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"Just as the iPod changed the music world, Yoggie's product will change the security world," says Shlomo Touboul, founder and former CEO of the information security company Finjan Software. Now Touboul is now forging ahead with a new startup, Yoggie Security Systems, whose goal is to bring the world a new concept in security for portable computers.

About four months ago, Touboul revealed he was founding Yoggie, after leaving Finjan. The press reported that Yoggie had raised $1.8 million from private investors in New York, the American investment house, Early Bird Capital, private investors from Silicon Valley, led by Silicon Ventures and a group of private investors from Israel. At that time, Touboul would not reveal any details concerning the company and its products. Now, for the first time, he is doing just that.

Yoggie's product is designed to solve security problems in portable computers that hook up to the Internet via wireless "hotspots" or other means that are often less protected than organizational computers. Another problem with portable computers is the need to install a large number of different types of security software programs on each computer.

The Yoggie Gatekeeper is a hardware device that hooks up to portable computers and includes 13 different software programs: firewall, VPN, anti-virus, IDS and IPS systems (for detecting intrusion attempts), a proxy system, anti-spyware, anti-Phishing, anti-spam and a security engine.

For the most part, Yoggie's security appliance is not really a technological innovation (although Touboul has registered patents on some of its protective layers), but makes life much easier for users who are not proficient in the complexities of information security. Users are saved the independent installation of a host of software and all their security needs are met by connecting just one card. Essentially, this appliance provides a single package solution to all sorts of security problems.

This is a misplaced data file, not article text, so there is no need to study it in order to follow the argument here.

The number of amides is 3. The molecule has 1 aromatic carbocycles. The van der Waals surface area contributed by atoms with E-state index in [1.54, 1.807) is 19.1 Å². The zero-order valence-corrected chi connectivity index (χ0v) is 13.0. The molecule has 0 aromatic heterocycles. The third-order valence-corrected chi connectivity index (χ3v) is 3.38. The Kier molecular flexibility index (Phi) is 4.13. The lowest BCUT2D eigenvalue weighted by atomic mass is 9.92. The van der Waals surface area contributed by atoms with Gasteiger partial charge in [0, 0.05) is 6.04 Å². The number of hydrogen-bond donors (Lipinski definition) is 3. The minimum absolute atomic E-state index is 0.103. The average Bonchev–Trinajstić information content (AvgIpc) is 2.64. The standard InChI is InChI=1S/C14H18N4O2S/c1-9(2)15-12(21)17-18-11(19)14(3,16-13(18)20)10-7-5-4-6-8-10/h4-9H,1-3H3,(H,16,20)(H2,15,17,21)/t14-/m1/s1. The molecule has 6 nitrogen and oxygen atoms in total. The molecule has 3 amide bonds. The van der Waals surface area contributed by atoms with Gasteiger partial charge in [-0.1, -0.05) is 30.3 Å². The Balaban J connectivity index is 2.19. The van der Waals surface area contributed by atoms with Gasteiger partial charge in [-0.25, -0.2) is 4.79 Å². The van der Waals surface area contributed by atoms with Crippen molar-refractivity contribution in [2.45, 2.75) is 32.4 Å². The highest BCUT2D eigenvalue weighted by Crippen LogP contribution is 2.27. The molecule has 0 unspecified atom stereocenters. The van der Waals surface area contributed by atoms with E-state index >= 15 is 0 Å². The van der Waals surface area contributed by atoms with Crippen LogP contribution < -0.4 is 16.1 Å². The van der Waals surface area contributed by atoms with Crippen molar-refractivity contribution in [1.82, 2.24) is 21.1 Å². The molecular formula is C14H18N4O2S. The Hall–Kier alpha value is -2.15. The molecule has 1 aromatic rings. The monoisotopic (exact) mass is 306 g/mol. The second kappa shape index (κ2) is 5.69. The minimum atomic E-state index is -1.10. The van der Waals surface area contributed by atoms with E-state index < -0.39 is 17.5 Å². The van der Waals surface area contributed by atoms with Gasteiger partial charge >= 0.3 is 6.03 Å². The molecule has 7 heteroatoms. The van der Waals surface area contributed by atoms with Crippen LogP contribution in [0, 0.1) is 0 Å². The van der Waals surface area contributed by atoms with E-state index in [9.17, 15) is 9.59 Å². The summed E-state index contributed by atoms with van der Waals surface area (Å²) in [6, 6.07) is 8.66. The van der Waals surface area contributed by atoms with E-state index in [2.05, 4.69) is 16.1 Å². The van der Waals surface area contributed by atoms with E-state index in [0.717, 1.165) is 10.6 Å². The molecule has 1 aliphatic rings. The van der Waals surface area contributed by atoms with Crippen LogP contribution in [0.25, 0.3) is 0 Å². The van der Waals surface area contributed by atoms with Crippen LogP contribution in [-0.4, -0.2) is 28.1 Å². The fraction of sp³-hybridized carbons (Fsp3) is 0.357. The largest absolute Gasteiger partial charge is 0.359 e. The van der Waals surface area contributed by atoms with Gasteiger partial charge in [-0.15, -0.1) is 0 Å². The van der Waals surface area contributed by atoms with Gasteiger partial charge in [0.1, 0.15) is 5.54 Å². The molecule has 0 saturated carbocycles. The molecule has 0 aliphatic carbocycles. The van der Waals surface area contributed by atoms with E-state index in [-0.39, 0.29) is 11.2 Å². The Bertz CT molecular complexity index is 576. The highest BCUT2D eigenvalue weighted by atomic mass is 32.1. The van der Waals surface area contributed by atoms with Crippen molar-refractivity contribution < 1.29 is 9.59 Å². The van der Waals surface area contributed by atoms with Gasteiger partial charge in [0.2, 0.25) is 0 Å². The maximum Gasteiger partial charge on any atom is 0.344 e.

The Gatekeeper physically separates the security solutions and positions them on the designated hardware. Some of the software programs included in the Gatekeeper were developed by Yoggie; others were acquired through agreements, such as Kaspersky Anti-Virus.

One of the problems with connecting portable computers to the Internet via hotspots is the lack of security, since the communications protocol via which the connection is made transfers information from many users. For example, a laptop owner using a wireless Internet hookup at a hotel could be sharing that connection with another 400 guests - and is exposed to significant security risk. Yoggie masks the IP connection and conceals the user, preventing external intrusions.

Touboul founded his first company, Shani Computers, in 1985, and sold it to Intel in 1994. He then worked or Intel for a while, before becoming the CEO of Finjan software, which developed and patented anti-virus and anti-spyware software. In 2000 Touboul founded another startup, Telecom Partners Runway and a venture capital fund, Runway Telecom Ventures. In 2001, Touboul returned to Finjan, which was suffering from financial difficulties and had to lay off workers. He left Finjan again a few months ago.

$180 solution

"This product does makes life much easier, but also contains unique technologies," explains Touboul in response to the question of whether Gatekeeper is a technological innovation or a convenience product.

What makes Gatekeeper different is the new way of thinking concerning the security world.

"For 20 years we have been installing anti-virus and other software in a certain way," continues Touboul, "Yoggie offers a new approach."

At present, Yoggie has designed its product for business clients who use laptop computers, but has future plans to market the Gatekeeper to small firms.

"The Gatekeeper can be used to connect four or five computers and then [you can] forget about installing information security software," explains Touboul. "At this point the product is at the Beta stage, with a few primary clients."

Gatekeeper will be launched for the general public in November, and will be available in two versions: basic, priced at $180, and professional, at $220.